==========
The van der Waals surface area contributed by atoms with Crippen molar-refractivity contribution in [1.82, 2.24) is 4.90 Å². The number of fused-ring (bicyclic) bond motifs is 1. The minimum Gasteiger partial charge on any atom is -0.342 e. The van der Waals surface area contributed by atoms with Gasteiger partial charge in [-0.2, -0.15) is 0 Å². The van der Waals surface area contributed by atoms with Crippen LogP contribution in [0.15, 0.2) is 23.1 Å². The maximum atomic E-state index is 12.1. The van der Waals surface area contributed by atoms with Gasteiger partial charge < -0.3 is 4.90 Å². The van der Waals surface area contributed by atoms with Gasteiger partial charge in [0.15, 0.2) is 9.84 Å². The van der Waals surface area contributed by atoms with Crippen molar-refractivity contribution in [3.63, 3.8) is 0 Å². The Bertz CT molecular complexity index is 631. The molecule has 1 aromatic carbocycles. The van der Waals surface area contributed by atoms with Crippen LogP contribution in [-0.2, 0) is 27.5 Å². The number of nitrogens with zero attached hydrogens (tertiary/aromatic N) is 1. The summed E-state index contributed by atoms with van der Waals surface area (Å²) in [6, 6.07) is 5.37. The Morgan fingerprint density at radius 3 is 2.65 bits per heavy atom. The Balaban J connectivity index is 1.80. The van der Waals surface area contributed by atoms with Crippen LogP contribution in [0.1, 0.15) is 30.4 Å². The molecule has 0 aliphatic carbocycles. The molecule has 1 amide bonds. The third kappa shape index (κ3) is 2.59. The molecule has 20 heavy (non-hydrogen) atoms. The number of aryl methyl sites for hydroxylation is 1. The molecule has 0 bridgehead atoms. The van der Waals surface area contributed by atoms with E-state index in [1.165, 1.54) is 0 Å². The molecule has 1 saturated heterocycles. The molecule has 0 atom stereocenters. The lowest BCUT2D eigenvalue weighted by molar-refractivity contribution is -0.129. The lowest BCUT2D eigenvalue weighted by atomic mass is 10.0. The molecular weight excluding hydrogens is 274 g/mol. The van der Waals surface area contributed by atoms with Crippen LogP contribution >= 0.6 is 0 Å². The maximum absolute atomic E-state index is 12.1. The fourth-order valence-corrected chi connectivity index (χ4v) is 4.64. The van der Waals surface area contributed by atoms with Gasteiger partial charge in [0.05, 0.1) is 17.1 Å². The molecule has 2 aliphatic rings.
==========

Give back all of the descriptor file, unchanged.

The van der Waals surface area contributed by atoms with Crippen molar-refractivity contribution in [1.82, 2.24) is 4.90 Å². The number of fused-ring (bicyclic) bond motifs is 1. The minimum Gasteiger partial charge on any atom is -0.342 e. The van der Waals surface area contributed by atoms with Gasteiger partial charge in [-0.2, -0.15) is 0 Å². The van der Waals surface area contributed by atoms with Crippen LogP contribution in [0.15, 0.2) is 23.1 Å². The maximum atomic E-state index is 12.1. The van der Waals surface area contributed by atoms with Gasteiger partial charge < -0.3 is 4.90 Å². The van der Waals surface area contributed by atoms with Gasteiger partial charge in [0.15, 0.2) is 9.84 Å². The van der Waals surface area contributed by atoms with Crippen molar-refractivity contribution in [3.63, 3.8) is 0 Å². The Bertz CT molecular complexity index is 631. The molecule has 1 aromatic carbocycles. The van der Waals surface area contributed by atoms with Crippen LogP contribution in [-0.2, 0) is 27.5 Å². The number of nitrogens with zero attached hydrogens (tertiary/aromatic N) is 1. The summed E-state index contributed by atoms with van der Waals surface area (Å²) in [6, 6.07) is 5.37. The Morgan fingerprint density at radius 3 is 2.65 bits per heavy atom. The Balaban J connectivity index is 1.80. The van der Waals surface area contributed by atoms with Crippen LogP contribution in [0.1, 0.15) is 30.4 Å². The molecule has 0 aliphatic carbocycles. The molecule has 1 amide bonds. The third kappa shape index (κ3) is 2.59. The molecule has 20 heavy (non-hydrogen) atoms. The number of aryl methyl sites for hydroxylation is 1. The molecule has 0 bridgehead atoms. The van der Waals surface area contributed by atoms with E-state index in [1.165, 1.54) is 0 Å². The molecule has 1 saturated heterocycles. The molecule has 0 atom stereocenters. The lowest BCUT2D eigenvalue weighted by molar-refractivity contribution is -0.129. The lowest BCUT2D eigenvalue weighted by atomic mass is 10.0. The molecular weight excluding hydrogens is 274 g/mol. The van der Waals surface area contributed by atoms with Crippen LogP contribution >= 0.6 is 0 Å². The maximum absolute atomic E-state index is 12.1. The fourth-order valence-corrected chi connectivity index (χ4v) is 4.64. The van der Waals surface area contributed by atoms with Gasteiger partial charge in [0.05, 0.1) is 17.1 Å². The molecule has 2 aliphatic rings.